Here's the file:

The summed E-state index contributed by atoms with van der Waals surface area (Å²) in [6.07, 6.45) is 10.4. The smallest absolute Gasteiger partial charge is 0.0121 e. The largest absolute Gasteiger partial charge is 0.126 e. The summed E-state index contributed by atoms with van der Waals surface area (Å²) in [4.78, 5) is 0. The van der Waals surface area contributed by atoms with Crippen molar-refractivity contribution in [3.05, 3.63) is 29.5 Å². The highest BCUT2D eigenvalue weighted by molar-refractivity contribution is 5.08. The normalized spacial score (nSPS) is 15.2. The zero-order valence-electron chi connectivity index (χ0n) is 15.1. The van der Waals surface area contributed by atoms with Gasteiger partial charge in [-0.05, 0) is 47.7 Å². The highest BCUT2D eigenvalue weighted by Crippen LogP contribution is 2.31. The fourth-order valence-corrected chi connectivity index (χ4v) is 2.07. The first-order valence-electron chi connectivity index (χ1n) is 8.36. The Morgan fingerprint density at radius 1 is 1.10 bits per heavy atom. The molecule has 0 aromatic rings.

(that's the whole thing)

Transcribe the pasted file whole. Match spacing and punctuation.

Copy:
The summed E-state index contributed by atoms with van der Waals surface area (Å²) in [6.07, 6.45) is 10.4. The smallest absolute Gasteiger partial charge is 0.0121 e. The largest absolute Gasteiger partial charge is 0.126 e. The summed E-state index contributed by atoms with van der Waals surface area (Å²) in [4.78, 5) is 0. The van der Waals surface area contributed by atoms with Crippen molar-refractivity contribution in [3.05, 3.63) is 29.5 Å². The highest BCUT2D eigenvalue weighted by molar-refractivity contribution is 5.08. The normalized spacial score (nSPS) is 15.2. The zero-order valence-electron chi connectivity index (χ0n) is 15.1. The van der Waals surface area contributed by atoms with Gasteiger partial charge in [-0.05, 0) is 47.7 Å². The highest BCUT2D eigenvalue weighted by Crippen LogP contribution is 2.31. The fourth-order valence-corrected chi connectivity index (χ4v) is 2.07. The first-order valence-electron chi connectivity index (χ1n) is 8.36. The Morgan fingerprint density at radius 1 is 1.10 bits per heavy atom. The molecule has 0 aromatic rings.